Could a 1934 anti-malarial help tackle Covid-19?

Could a 1934 anti-malarial help tackle Covid-19?
© Belga

A cheap drug that has been in use to fight malaria since 1934 could be the key to tackling the Covid-19 virus, according to researchers at the university of Leuven.

Chloroquine has been marketed internationally since 1934 as an anti-malarial treatment. However the KULeuven discovered in 2004 that the drug was also effective in fighting the epidemic of severe acute respiratory syndrome or SARS. And SARS, like Covid-19, is a coronavirus.

The discovery in 2004 was made after tests on blood samples by the Leuven team. However at that point, the epidemic was already in decline, so chloroquine was never tested on patients.

The drug was, though, found to be effective in the lab in concentrations that present no danger to humans. Another advantage is that is it cheap to make €12 or €13 for 100 pills.

It has now shown promising results after being tested on patients infected with Covid-19 in ten hospitals in China – in Beijing, Hunan and Guangdong. After receiving chloroquine for one week the test patients showed less fever, better lung function and faster recovery from the virus.

Professor Marc Van Ranst, a virologist at KULeuven, has been examining reports from the Chinese ministry for science and technology – there are as yet no direct contacts with the Chinese government. He led the team carrying out tests back in 2004.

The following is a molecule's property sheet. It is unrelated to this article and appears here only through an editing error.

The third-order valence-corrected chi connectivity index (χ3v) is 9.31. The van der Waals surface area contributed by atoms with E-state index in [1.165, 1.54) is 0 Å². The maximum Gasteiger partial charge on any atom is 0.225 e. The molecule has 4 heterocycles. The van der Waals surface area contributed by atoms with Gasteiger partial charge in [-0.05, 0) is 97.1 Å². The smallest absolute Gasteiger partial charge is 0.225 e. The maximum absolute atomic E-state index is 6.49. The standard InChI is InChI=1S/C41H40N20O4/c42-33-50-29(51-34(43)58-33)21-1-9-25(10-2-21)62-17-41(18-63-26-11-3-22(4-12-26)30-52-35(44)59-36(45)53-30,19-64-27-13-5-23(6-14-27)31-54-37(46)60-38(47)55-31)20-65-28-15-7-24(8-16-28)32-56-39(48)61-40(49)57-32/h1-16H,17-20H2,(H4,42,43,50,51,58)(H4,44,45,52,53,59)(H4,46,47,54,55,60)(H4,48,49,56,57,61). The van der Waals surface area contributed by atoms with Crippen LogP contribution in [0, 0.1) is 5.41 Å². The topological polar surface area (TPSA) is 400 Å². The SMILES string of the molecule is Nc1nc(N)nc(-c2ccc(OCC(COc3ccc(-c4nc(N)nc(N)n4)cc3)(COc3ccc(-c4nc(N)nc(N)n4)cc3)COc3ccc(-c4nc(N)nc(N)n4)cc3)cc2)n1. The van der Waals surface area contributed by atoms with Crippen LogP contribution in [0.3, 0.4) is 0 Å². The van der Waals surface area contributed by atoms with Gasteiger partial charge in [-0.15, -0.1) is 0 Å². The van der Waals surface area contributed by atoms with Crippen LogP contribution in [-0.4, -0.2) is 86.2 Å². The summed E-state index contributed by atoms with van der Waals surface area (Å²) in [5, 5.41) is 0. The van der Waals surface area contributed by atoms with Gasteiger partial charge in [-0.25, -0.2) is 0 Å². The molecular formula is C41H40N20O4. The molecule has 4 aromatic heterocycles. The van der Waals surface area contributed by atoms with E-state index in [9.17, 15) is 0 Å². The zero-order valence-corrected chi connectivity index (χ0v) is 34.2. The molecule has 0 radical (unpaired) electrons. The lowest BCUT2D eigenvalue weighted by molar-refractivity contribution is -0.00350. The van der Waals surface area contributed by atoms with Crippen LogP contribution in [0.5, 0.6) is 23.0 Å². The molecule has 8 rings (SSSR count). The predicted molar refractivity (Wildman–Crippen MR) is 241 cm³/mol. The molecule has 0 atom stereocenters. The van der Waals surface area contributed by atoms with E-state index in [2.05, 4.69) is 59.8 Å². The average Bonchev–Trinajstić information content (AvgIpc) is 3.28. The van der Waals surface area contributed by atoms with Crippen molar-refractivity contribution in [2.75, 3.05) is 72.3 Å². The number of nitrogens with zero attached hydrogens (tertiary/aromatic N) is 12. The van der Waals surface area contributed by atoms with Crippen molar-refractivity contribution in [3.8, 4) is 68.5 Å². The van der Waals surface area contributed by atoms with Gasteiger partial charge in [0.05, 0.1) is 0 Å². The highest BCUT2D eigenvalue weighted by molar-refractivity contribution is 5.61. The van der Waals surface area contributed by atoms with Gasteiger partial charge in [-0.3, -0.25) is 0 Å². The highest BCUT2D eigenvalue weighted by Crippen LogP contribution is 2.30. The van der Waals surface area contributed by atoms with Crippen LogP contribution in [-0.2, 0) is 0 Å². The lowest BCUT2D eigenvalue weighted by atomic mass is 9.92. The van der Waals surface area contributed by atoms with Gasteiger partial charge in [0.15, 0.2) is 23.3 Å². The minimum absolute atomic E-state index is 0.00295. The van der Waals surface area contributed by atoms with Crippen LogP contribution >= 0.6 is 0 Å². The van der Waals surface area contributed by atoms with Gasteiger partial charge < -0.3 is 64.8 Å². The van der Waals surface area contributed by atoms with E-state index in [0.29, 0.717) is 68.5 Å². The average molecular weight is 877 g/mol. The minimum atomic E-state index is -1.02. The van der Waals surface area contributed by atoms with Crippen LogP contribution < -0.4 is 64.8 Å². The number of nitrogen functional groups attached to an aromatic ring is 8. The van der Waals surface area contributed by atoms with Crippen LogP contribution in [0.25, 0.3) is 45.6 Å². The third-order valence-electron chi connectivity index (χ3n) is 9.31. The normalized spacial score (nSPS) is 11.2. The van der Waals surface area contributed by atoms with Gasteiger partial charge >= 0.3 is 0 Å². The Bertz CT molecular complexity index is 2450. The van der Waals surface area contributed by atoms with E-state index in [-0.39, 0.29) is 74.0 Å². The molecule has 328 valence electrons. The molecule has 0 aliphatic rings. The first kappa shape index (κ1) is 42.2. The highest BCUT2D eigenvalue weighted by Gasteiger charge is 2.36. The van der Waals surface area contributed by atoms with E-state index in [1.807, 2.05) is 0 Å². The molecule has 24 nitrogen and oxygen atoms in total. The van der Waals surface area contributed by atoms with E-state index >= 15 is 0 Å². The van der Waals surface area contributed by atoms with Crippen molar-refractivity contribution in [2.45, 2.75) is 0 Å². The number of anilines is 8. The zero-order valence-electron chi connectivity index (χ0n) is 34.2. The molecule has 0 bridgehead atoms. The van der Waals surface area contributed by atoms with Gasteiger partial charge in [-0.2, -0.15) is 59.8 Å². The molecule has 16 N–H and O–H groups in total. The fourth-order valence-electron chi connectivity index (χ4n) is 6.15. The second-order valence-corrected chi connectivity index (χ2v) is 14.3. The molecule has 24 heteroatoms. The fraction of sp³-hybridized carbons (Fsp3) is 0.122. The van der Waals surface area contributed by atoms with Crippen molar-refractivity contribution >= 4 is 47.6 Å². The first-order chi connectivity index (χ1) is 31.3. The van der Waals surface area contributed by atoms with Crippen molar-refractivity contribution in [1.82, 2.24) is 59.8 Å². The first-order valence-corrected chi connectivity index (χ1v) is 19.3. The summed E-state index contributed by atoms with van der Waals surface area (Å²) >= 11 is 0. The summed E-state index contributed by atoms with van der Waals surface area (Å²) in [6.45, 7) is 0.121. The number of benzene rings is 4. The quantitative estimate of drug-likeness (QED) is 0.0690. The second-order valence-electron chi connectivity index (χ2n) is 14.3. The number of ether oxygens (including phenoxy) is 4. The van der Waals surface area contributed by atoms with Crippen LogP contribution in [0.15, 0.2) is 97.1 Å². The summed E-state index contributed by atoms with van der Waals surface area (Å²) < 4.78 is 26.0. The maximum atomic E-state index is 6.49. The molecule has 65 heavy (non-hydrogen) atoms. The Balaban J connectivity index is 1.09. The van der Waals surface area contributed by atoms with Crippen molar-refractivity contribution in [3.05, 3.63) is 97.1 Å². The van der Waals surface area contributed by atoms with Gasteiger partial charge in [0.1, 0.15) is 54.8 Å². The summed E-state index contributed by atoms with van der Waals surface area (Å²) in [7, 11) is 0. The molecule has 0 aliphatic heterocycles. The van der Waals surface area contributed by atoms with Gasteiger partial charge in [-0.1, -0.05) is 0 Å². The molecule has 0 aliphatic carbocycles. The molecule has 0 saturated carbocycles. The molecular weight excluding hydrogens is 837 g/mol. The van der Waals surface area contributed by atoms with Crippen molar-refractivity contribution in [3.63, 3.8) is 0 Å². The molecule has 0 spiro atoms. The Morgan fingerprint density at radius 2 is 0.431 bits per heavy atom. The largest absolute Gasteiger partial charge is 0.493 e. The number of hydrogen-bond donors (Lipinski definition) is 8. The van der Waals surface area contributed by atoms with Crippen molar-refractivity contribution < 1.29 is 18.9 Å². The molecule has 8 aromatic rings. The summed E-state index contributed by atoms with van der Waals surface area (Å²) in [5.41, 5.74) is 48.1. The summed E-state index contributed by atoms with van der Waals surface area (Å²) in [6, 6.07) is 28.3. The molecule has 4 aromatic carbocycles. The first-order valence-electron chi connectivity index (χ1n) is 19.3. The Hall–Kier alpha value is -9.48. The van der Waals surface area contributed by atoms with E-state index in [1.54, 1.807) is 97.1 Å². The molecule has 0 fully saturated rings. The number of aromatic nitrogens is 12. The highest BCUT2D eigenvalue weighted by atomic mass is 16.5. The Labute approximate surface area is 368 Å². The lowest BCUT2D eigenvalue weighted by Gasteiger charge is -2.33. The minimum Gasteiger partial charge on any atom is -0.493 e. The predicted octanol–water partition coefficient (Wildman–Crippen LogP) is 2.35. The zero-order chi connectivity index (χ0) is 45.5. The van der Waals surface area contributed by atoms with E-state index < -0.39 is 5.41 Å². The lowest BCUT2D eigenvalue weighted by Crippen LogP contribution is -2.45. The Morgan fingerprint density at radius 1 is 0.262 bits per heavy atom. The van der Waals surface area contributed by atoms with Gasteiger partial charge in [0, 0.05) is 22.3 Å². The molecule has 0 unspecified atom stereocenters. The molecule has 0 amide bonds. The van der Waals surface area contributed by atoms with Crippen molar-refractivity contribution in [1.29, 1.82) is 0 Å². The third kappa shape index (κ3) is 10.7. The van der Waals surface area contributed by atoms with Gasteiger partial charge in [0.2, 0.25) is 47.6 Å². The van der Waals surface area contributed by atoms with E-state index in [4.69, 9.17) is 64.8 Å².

Prof. Van Ranst said he was “delighted” that chloroquine appears to be effective against the new virus. “It is simple to produce in large quantities, although for the time being there are still few producers worldwide. We would hope that chloroquine, especially since it is very cheap, can have an impact on the treatment of patients with the new virus.”

But he stressed that chloroquine is not a vaccine against the Covid-19 infection. It is only useful for treating people who have already contracted the disease.

Alan Hope

The Brussels Times

Copyright © 2024 The Brussels Times. All Rights Reserved.